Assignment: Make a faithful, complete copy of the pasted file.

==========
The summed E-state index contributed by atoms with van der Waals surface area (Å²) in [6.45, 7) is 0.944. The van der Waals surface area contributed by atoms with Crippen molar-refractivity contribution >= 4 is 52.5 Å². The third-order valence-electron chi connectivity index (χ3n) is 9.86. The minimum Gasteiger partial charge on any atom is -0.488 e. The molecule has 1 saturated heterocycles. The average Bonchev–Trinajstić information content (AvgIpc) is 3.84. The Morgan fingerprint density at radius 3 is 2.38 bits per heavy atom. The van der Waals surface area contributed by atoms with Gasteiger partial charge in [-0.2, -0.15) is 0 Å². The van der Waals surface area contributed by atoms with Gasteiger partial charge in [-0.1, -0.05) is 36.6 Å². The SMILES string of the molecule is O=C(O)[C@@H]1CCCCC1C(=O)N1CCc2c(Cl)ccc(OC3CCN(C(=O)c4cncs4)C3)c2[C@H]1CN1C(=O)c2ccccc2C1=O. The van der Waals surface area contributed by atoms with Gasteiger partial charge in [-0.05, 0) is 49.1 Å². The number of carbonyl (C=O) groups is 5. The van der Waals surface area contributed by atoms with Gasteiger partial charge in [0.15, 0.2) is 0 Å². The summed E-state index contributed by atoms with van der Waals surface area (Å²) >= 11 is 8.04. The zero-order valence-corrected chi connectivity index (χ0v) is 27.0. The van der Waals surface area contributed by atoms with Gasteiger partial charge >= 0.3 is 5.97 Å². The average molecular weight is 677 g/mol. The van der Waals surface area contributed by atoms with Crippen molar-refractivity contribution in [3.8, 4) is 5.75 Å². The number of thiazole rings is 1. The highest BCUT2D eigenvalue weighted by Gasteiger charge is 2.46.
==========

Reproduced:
The summed E-state index contributed by atoms with van der Waals surface area (Å²) in [6.45, 7) is 0.944. The van der Waals surface area contributed by atoms with Crippen molar-refractivity contribution >= 4 is 52.5 Å². The third-order valence-electron chi connectivity index (χ3n) is 9.86. The minimum Gasteiger partial charge on any atom is -0.488 e. The molecule has 1 saturated heterocycles. The average Bonchev–Trinajstić information content (AvgIpc) is 3.84. The Morgan fingerprint density at radius 3 is 2.38 bits per heavy atom. The van der Waals surface area contributed by atoms with Gasteiger partial charge in [-0.2, -0.15) is 0 Å². The van der Waals surface area contributed by atoms with Gasteiger partial charge in [-0.1, -0.05) is 36.6 Å². The SMILES string of the molecule is O=C(O)[C@@H]1CCCCC1C(=O)N1CCc2c(Cl)ccc(OC3CCN(C(=O)c4cncs4)C3)c2[C@H]1CN1C(=O)c2ccccc2C1=O. The van der Waals surface area contributed by atoms with Gasteiger partial charge in [-0.05, 0) is 49.1 Å². The number of carbonyl (C=O) groups is 5. The van der Waals surface area contributed by atoms with Gasteiger partial charge in [0.15, 0.2) is 0 Å². The summed E-state index contributed by atoms with van der Waals surface area (Å²) >= 11 is 8.04. The zero-order valence-corrected chi connectivity index (χ0v) is 27.0. The van der Waals surface area contributed by atoms with Gasteiger partial charge >= 0.3 is 5.97 Å². The average molecular weight is 677 g/mol. The van der Waals surface area contributed by atoms with Crippen molar-refractivity contribution in [3.8, 4) is 5.75 Å². The number of thiazole rings is 1. The highest BCUT2D eigenvalue weighted by Gasteiger charge is 2.46.